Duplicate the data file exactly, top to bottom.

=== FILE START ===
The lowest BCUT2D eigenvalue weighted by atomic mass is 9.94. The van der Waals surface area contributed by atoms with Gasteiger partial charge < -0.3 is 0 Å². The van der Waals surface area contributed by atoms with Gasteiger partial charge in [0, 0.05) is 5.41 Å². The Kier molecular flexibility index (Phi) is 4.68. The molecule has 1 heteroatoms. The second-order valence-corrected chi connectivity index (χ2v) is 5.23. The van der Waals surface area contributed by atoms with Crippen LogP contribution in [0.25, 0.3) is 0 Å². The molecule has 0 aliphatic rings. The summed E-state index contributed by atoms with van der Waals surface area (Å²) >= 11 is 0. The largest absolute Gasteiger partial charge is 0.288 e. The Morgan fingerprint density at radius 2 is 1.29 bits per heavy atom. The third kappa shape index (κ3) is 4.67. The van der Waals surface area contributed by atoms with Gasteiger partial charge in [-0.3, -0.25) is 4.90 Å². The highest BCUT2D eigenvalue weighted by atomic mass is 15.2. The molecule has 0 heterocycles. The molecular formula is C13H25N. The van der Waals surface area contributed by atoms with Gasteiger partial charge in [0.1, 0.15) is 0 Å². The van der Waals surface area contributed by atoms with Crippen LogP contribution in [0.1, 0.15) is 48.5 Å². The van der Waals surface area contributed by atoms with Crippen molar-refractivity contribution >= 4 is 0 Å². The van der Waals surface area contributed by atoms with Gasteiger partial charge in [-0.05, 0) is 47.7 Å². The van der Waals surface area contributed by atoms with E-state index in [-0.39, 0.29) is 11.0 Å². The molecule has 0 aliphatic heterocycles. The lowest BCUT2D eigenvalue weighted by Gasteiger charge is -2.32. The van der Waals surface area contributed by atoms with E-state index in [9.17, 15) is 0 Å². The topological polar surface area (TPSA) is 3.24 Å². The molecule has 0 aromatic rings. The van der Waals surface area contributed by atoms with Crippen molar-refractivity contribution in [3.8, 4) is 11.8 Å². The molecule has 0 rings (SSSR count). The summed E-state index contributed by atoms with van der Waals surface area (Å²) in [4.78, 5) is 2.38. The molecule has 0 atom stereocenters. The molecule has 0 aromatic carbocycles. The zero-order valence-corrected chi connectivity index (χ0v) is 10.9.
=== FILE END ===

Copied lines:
The lowest BCUT2D eigenvalue weighted by atomic mass is 9.94. The van der Waals surface area contributed by atoms with Gasteiger partial charge < -0.3 is 0 Å². The van der Waals surface area contributed by atoms with Gasteiger partial charge in [0, 0.05) is 5.41 Å². The Kier molecular flexibility index (Phi) is 4.68. The molecule has 1 heteroatoms. The second-order valence-corrected chi connectivity index (χ2v) is 5.23. The van der Waals surface area contributed by atoms with Crippen LogP contribution in [0.25, 0.3) is 0 Å². The molecule has 0 aliphatic rings. The summed E-state index contributed by atoms with van der Waals surface area (Å²) >= 11 is 0. The largest absolute Gasteiger partial charge is 0.288 e. The Morgan fingerprint density at radius 2 is 1.29 bits per heavy atom. The third kappa shape index (κ3) is 4.67. The van der Waals surface area contributed by atoms with Gasteiger partial charge in [-0.3, -0.25) is 4.90 Å². The highest BCUT2D eigenvalue weighted by atomic mass is 15.2. The molecule has 0 heterocycles. The molecular formula is C13H25N. The van der Waals surface area contributed by atoms with Gasteiger partial charge in [0.1, 0.15) is 0 Å². The van der Waals surface area contributed by atoms with Crippen LogP contribution in [0.1, 0.15) is 48.5 Å². The van der Waals surface area contributed by atoms with Crippen molar-refractivity contribution >= 4 is 0 Å². The van der Waals surface area contributed by atoms with Gasteiger partial charge in [-0.05, 0) is 47.7 Å². The van der Waals surface area contributed by atoms with E-state index in [-0.39, 0.29) is 11.0 Å². The molecule has 0 aliphatic heterocycles. The lowest BCUT2D eigenvalue weighted by Gasteiger charge is -2.32. The van der Waals surface area contributed by atoms with E-state index in [9.17, 15) is 0 Å². The topological polar surface area (TPSA) is 3.24 Å². The molecule has 0 aromatic rings. The van der Waals surface area contributed by atoms with Crippen molar-refractivity contribution in [3.8, 4) is 11.8 Å². The molecule has 0 rings (SSSR count). The summed E-state index contributed by atoms with van der Waals surface area (Å²) in [4.78, 5) is 2.38. The molecule has 0 atom stereocenters. The molecule has 0 aromatic carbocycles. The zero-order valence-corrected chi connectivity index (χ0v) is 10.9.